The kingdom of heaven will be like 10 virgins who took their lamps and went out to meet the bridegroom. Five of them were foolish and five were wise. The foolish took their lamps but did not take any oil with them. The wise, however, took oil in jars along with their lamps.

The foolish ones said to the wise: "Give us some of your oil; our lamps are going out." "No," they replied. "There may not be enough for both us and you."

–Matthew 25, abridged

The biblical parable of the 10 virgins is sometimes used to make a financial moral: Those who don't take precautions have to face the consequences. "Wise" ones end up paying the price. Here's a retelling of the story for modern times:

All Invited: Left, Citigroup ex-CEO Charles Prince; at right, former Merrill Lynch CEO Stan O'Neal.

The first virgin was Stan O'Neal. He ran Merrill Lynch, an investment bank. He took big bets with its cash. For a few years, he made good profits. But then the bets turned sour and the firm took an $8.4 billion hit. Luckily, Stan had a nice board. It said he could take all his stock awards and benefits from previous years — without any deduction for the new losses. Stan retired with $161 million in his back pocket.

The second virgin was Rock, also known as Northern Rock. The British bank borrowed lots of money short-term because it was cheap and lent it out for long-term mortgages. It pocketed the spread. That was very profitable for a few years. But then funding dried up. Fortunately, when Rock ran out of money, a charming man from the British government named Alistair Darling provided £56 billion ($111 billion) through loans and guarantees, an offering of almost £1,000 from every man, woman and child in the land.

The third virgin was Charles Prince of Citigroup. He played a clever game of lending money without it appearing on the bank's balance sheet. Better still, he copied Rock's trick of borrowing cheap short-term money and investing it in better-yielding long-term assets. Chuck was so happy he couldn't stop dancing. But then the music stopped. Chuck lost his job but not the fat bonuses he'd collected in previous years.

The fourth virgin was Fannie Mae. She was in the business of lending people money to buy houses. But she was imprudent with her sums. She didn't put aside enough cash to back those loans. She's not too worried, though. If worst comes to worst, Fannie's rich uncle, Sam, will be sure to come to bail her out.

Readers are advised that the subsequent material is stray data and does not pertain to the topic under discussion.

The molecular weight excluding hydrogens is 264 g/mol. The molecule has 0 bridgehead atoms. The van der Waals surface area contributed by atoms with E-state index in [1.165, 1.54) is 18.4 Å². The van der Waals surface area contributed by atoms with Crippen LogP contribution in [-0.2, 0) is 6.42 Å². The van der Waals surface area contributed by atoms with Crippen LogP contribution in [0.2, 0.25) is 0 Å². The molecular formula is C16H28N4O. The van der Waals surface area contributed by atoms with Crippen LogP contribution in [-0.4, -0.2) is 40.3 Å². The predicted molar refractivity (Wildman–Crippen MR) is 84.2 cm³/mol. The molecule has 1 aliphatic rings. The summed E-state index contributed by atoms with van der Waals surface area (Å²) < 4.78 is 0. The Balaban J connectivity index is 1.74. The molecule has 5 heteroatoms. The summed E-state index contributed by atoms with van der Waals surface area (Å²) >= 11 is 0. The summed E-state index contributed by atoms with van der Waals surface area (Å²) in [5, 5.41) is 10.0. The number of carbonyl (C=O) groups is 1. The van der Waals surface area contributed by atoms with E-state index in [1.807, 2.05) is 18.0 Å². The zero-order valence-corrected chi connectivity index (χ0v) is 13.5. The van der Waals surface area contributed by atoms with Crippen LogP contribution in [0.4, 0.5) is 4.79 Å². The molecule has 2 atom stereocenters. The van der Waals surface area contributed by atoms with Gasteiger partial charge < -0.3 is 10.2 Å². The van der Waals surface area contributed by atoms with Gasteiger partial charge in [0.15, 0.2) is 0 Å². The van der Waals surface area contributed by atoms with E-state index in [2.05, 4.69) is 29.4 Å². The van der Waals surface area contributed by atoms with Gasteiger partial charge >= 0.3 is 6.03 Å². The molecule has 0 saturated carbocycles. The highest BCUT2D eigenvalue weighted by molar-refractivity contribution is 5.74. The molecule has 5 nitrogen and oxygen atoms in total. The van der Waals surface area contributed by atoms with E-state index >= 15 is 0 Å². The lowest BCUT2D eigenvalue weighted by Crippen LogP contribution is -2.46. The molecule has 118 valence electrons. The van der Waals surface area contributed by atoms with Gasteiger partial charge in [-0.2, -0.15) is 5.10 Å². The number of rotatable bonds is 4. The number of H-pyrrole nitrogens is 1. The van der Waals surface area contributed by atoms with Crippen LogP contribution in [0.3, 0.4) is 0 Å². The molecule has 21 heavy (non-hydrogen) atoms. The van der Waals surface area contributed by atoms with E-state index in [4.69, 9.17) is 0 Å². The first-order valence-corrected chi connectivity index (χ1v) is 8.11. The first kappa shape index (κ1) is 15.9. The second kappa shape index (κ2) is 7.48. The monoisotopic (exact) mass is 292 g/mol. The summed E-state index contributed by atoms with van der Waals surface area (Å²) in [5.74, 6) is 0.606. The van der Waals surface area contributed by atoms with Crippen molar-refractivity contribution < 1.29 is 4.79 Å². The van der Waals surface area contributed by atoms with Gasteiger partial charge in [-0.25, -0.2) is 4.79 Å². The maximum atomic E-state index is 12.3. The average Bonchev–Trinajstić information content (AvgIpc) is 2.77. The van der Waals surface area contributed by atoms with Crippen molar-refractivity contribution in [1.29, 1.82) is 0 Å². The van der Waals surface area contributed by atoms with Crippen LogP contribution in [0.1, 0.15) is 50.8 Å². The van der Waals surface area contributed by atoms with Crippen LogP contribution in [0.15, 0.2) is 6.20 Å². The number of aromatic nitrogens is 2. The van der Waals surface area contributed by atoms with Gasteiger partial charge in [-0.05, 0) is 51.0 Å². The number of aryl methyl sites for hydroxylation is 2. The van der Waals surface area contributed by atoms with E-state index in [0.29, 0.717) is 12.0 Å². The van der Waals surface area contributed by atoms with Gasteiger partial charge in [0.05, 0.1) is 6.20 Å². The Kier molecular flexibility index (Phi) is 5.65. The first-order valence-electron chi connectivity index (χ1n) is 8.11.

The fifth virgin was called Hedge. It was a nickname from his favorite game: "Hedge I win, tails you lose." He ran a fund. The deal with investors was that every year he made them money, he'd keep 20% of the profits. For several years, Hedge made a packet. But then, in one big bet, he lost much of his investors' money. Of course, he didn't refund them 20% of the losses.

There were five other virgins. They worked hard in industry rather than finance, saved rather than borrowed, paid their taxes, didn't speculate on subprime mortgages and didn't run hedge funds. They didn't get fat bonuses, either, during the bubble or during the crunch. They weren't running risks — or, at least, that's what they thought. The snag is that, after the Federal Reserve's Ben Bernanke and his French cousin, Jean-Claude Trichet started spraying around cheap cash to bail out Stan, Chuck, Fannie and the like, inflation started seeping into the economy. That eroded the real value of the "wise" virgins' savings.

In the Bible, the bridegroom allows only the wise virgins to come to the wedding feast. The foolish ones are shut out. In this financial version, all 10 virgins are invited. The bridegroom looks around the room and scratches his head. Which are the real fools?

Paul D. Deng
Department of Economics
Brandeis University
IBS, MS 032
Waltham, MA 02454